The Horror of Money
- The Pink and the Green by Stendhal, translated by Richard Howard
Hamish Hamilton, 148 pp, £10.95, July 1988, ISBN 0 241 12289 9
- Stendhal’s Violin: A Novelist and his Reader by Roger Pearson
Oxford, 294 pp, £30.00, February 1988, ISBN 0 19 815851 3
Stendhal wrote compulsively from an early age. He scribbled copious advice to himself in a diary, coached his elder sister by correspondence, wrote travel books, autobiographies, a treatise on love, books on composers and painters. He wrote fast too, completed Le Rouge et le Noir while he was receiving the proofs of the work’s earlier chapters, and notoriously dashed off the whole of La Chartreuse de Parme in seven weeks. Yet this swift and prolific writer published only three novels in his lifetime, and was also a great master of the false start. He gave up enough novels to provide a book later assigned just that name: Romans Abandonnés. The equally abandoned Lucien Leuwen is some six hundred pages long, and one of the world’s greatest unfinished books. The serious competition, I suppose, would be Musil’s Man without Qualities.
Stendhal’s case is not really like Musil’s, though, or anyone else’s. Musil found himself an interminable project, a book so personal that he could vanish into it for ever. Stendhal kept finding projects that weren’t personal at all, bright ideas which might have done quite nicely for someone else, Balzac for example. He kept trying to be slow and sociological, when all his virtues were related to politics and speed. But he also knew what was missing, cranked out plans for unlikely twists of plot, and then wrote on the manuscript: ‘This is pretty baroque, but I need a passion.’ A passion that his hero or heroine can have, he means – a source of narrative animation, the drive he found ready-made in the stories he worked up for his great novels. He waited for inspiration, especially after Le Rouge et le Noir (‘Nantes, I hope, will be for me what Marseilles was for the Rouge’), got lost (‘Perhaps I’ve already said that somewhere?’ – he had), told himself he was lost (‘Plan. 2 August. I don’t know where I’m going’). Should we say, then, with the veteran Stendhal scholar V. del Litto, that the sheer disarray is what is striking, that if Stendhal had not written La Chartreuse soon after much of this groping stuff we might well think his vocation as a novelist was a myth?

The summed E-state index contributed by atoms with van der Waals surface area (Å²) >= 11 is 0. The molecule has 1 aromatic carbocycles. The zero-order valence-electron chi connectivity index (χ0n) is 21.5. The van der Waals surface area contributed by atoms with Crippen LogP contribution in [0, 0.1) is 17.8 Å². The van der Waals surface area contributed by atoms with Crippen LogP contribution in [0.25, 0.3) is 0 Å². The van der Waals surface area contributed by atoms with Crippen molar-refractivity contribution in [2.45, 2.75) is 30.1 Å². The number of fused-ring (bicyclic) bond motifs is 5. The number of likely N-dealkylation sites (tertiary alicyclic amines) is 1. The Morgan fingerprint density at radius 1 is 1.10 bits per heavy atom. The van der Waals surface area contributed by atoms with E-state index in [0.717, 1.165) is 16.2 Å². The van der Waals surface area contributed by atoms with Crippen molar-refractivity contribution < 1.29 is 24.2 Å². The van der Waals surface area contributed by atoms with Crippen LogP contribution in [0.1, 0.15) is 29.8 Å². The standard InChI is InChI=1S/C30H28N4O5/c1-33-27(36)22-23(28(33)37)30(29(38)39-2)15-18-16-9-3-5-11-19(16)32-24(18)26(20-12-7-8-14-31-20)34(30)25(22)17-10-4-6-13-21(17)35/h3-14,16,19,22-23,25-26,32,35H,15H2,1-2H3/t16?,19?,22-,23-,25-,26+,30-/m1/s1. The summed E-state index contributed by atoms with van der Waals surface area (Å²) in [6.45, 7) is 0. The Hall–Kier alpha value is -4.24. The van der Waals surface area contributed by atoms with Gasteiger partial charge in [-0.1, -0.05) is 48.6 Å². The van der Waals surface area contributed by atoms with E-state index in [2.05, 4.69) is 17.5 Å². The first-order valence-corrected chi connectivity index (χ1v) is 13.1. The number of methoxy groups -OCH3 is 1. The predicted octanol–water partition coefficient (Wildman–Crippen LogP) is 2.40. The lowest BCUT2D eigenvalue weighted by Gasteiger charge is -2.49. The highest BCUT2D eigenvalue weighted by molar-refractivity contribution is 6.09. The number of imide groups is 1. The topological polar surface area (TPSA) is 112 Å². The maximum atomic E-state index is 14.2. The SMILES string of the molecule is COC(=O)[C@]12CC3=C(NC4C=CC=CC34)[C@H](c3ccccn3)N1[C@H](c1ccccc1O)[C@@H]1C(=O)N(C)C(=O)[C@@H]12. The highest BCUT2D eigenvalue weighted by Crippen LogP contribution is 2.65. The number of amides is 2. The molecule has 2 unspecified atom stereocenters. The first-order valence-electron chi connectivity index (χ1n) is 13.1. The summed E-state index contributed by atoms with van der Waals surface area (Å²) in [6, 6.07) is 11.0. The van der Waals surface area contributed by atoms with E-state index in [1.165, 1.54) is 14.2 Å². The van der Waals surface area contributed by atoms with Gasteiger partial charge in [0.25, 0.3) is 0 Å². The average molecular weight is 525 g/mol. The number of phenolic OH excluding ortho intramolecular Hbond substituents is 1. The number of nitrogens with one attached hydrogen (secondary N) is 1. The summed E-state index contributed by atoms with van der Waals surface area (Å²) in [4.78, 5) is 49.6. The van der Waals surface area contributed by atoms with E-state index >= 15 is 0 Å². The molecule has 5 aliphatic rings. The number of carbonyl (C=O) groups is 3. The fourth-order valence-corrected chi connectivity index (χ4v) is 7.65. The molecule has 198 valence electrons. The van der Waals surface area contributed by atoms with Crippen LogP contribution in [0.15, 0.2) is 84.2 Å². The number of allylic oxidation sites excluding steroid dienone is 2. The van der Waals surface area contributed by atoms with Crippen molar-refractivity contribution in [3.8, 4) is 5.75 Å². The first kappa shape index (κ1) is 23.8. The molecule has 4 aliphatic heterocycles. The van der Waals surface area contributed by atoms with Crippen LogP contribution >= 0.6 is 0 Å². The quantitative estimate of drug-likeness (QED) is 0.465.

It is true that Stendhal is the sort of writer the New Criticism dreamed of, the most disappearing of authors. Not only is his name a pseudonym, not only are his intentions invariably slippery and multiple, but the novels themselves really do seem sudden miracles of form: one moment there is nothing, or at best mere anecdote; the next there is dazzling art. None of the slow seepage from life into writing, the long and intricate continuities from draft to draft that we find, say, in Proust. We may guess that the seepage must take place somehow, if that’s our biographical theory, but we certainly don’t see it.
We do see something other than Stendhal’s mistakes, however. We see him cruising, so to speak: not in the workshop but on the prowl. We see his imagination alternately at bay (‘Use my imagination to depict the absence of imagination’) and sent off on odd errands. The Pink and the Green is a very good place to observe all these moves. The title is terrible, of course, a bit of pastel-minded self-plagiarism, but Stendhal would probably have changed that. He considered another, worse possibility: The Rose of the North. ‘A flat and pretentious title,’ he ruefully commented, ‘which seemed fine to me yesterday.’ The work was written in 1837, after Stendhal had abandoned Lucien Leuwen, before he found La Chartreuse. It offers us some hundred pages of the beginning of a novel, a few scenes, some characters, one or two narrative possibilities. Stendhal estimated that he had another eight hundred pages to go. He hasn’t found a passion for his hero and heroine, and he has already surrounded them with more conspiracy than can be good for them or him. But he is not simply lost here. The Pink and the Green is not a neglected masterpiece, and I’m not sure how much it would interest us if it were not by Stendhal, but it is an attempt at a novel that neither he nor Balzac had written or would ever write: best described, I think, as an early French draft, the Enlightenment’s version, of what would become James’s Portrait of a Lady. It is a novel about the adventures of the intelligence – as distinct from the conscience or the will – in a world which fears intelligence above all things.
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